This volume is sure to find an audience.

TALES OF FEARLESS GIRLS

FORGOTTEN STORIES FROM AROUND THE WORLD

This collection of fairy tales from around the world positions girl characters as adventurers.

Nearly every continent is represented here, with stories from Scotland, Spain, Sweden, Nigeria, Lesotho, Iran, Siberia, China, India, Russia, Japan, the Iroquois Nation, and more. Each story is three or four pages long, printed on paper of various attractive colors, with illustrations adorning some text-heavy pages and full-page or double-page–spread illustrations interspersed with others. The main characters are girls who face challenges from natural disasters, from families forcing them into marriages, from supernatural beings that threaten their families, villages, and kingdoms. For various reasons, they go out to save their husbands, to prove their bravery and skill, to escape, or to protect their homes. Like most fairy tales, these stories contain the inexplicable and the limited, such as a young woman who slays a dragon in order to provide her brothers with the fine clothing they demand. Still, compared to the traditional formula of a damsel in distress who is rescued, married, and lives happily ever after, these offer a welcome disruption. The girls and women are clever, courageous, and active, and they shape their own stories, if within the confines of their situations. The pictures add an engaging rest for the eyes, though the illustration of the Chinese characters suffers from racist overtones in the depiction of closed, slanted eyes.

This volume is sure to find an audience. (background, talking points, index) (Fairy tales. 5-10)

Pub Date: Sept. 7, 2021

ISBN: 978-1-68010-256-7

Page Count: 120

Publisher: Tiger Tales

Review Posted Online: July 27, 2021

Kirkus Reviews Issue: Aug. 15, 2021

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A brisk if bland offering for series fans, but cleverer metafictive romps abound.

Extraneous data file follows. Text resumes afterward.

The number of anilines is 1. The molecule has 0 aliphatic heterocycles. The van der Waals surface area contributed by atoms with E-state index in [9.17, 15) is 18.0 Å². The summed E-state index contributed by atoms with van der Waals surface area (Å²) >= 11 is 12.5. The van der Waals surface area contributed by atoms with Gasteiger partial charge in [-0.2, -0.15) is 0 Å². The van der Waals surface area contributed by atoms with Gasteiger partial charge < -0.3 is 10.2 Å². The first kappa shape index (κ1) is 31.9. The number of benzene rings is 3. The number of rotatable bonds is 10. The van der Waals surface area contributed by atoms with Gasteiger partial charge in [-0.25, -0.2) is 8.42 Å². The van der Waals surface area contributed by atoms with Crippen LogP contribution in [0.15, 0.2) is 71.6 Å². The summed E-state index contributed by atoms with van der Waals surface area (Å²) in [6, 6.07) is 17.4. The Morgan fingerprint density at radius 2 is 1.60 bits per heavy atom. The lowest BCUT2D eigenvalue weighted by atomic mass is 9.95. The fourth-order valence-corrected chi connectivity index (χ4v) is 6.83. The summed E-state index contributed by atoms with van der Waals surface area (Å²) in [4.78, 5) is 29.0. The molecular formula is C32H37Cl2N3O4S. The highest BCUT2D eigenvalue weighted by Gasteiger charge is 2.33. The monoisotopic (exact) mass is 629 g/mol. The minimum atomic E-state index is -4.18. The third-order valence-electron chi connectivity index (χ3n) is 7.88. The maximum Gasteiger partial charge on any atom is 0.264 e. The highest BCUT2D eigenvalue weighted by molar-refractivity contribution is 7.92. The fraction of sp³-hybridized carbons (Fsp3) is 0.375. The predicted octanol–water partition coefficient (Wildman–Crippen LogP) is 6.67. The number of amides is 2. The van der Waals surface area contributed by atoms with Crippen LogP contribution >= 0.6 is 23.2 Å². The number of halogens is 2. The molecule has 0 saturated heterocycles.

HOW TO CATCH A GINGERBREAD MAN

From the How To Catch… series

The titular cookie runs off the page at a bookstore storytime, pursued by young listeners and literary characters.

Following on 13 previous How To Catch… escapades, Wallace supplies sometimes-tortured doggerel and Elkerton, a set of helter-skelter cartoon scenes. Here the insouciant narrator scampers through aisles, avoiding a series of elaborate snares set by the racially diverse young storytime audience with help from some classic figures: “Alice and her mad-hat friends, / as a gift for my unbirthday, / helped guide me through the walls of shelves— / now I’m bound to find my way.” The literary helpers don’t look like their conventional or Disney counterparts in the illustrations, but all are clearly identified by at least a broad hint or visual cue, like the unnamed “wizard” who swoops in on a broom to knock over a tower labeled “Frogwarts.” Along with playing a bit fast and loose with details (“Perhaps the boy with the magic beans / saved me with his cow…”) the author discards his original’s lip-smacking climax to have the errant snack circling back at last to his book for a comfier sort of happily-ever-after.

A brisk if bland offering for series fans, but cleverer metafictive romps abound. (Picture book. 6-8)

Pub Date: Aug. 3, 2021

ISBN: 978-1-7282-0935-7

Page Count: 40

Publisher: Sourcebooks Wonderland

Review Posted Online: July 27, 2021

Kirkus Reviews Issue: Aug. 15, 2021

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Dizzyingly silly.

CAPTAIN UNDERPANTS AND THE TYRANNICAL RETALIATION OF THE TURBO TOILET 2000

From the Captain Underpants series , Vol. 11

The famous superhero returns to fight another villain with all the trademark wit and humor the series is known for.

Despite the title, Captain Underpants is bizarrely absent from most of this adventure. His school-age companions, George and Harold, maintain most of the spotlight. The creative chums fool around with time travel and several wacky inventions before coming upon the evil Turbo Toilet 2000, making its return for vengeance after sitting out a few of the previous books. When the good Captain shows up to save the day, he brings with him dynamic action and wordplay that meet the series’ standards. The Captain Underpants saga maintains its charm even into this, the 11th volume. The epic is filled to the brim with sight gags, toilet humor, flip-o-ramas and anarchic glee. Holding all this nonsense together is the author’s good-natured sense of harmless fun. The humor is never gross or over-the-top, just loud and innocuous. Adults may roll their eyes here and there, but youngsters will eat this up just as quickly as they devoured every other Underpants episode.

Dizzyingly silly. (Humor. 8-10)

Pub Date: Aug. 26, 2014

ISBN: 978-0-545-50490-4

Page Count: 224

Publisher: Scholastic

Review Posted Online: June 4, 2014

Kirkus Reviews Issue: June 15, 2014

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